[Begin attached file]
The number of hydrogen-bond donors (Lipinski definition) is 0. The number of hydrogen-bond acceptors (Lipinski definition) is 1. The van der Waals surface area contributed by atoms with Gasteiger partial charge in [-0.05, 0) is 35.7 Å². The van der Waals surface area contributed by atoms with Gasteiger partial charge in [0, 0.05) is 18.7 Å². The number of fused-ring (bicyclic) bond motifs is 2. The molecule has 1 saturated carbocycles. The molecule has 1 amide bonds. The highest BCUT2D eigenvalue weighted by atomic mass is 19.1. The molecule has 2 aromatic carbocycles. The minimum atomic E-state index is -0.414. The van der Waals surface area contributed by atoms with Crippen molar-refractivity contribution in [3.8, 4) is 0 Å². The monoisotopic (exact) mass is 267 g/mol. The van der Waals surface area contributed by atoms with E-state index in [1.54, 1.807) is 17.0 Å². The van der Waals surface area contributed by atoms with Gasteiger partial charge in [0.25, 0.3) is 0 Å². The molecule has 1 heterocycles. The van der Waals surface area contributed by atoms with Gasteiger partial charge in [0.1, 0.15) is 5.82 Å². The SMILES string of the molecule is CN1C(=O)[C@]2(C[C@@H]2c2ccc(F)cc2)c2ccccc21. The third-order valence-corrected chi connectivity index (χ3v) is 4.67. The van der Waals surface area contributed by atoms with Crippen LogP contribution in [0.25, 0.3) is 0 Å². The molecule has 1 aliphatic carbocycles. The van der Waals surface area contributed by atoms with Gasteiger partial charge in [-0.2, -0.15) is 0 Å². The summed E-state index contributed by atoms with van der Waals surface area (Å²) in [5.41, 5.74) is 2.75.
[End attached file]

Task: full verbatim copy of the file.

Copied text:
The number of hydrogen-bond donors (Lipinski definition) is 0. The number of hydrogen-bond acceptors (Lipinski definition) is 1. The van der Waals surface area contributed by atoms with Gasteiger partial charge in [-0.05, 0) is 35.7 Å². The van der Waals surface area contributed by atoms with Gasteiger partial charge in [0, 0.05) is 18.7 Å². The number of fused-ring (bicyclic) bond motifs is 2. The molecule has 1 saturated carbocycles. The molecule has 1 amide bonds. The highest BCUT2D eigenvalue weighted by atomic mass is 19.1. The molecule has 2 aromatic carbocycles. The minimum atomic E-state index is -0.414. The van der Waals surface area contributed by atoms with Crippen molar-refractivity contribution in [3.8, 4) is 0 Å². The monoisotopic (exact) mass is 267 g/mol. The van der Waals surface area contributed by atoms with E-state index in [1.54, 1.807) is 17.0 Å². The van der Waals surface area contributed by atoms with Gasteiger partial charge in [0.25, 0.3) is 0 Å². The molecule has 1 heterocycles. The van der Waals surface area contributed by atoms with Gasteiger partial charge in [0.1, 0.15) is 5.82 Å². The SMILES string of the molecule is CN1C(=O)[C@]2(C[C@@H]2c2ccc(F)cc2)c2ccccc21. The third-order valence-corrected chi connectivity index (χ3v) is 4.67. The van der Waals surface area contributed by atoms with Crippen LogP contribution in [0.25, 0.3) is 0 Å². The molecule has 1 aliphatic carbocycles. The van der Waals surface area contributed by atoms with Gasteiger partial charge in [-0.2, -0.15) is 0 Å². The summed E-state index contributed by atoms with van der Waals surface area (Å²) in [5.41, 5.74) is 2.75.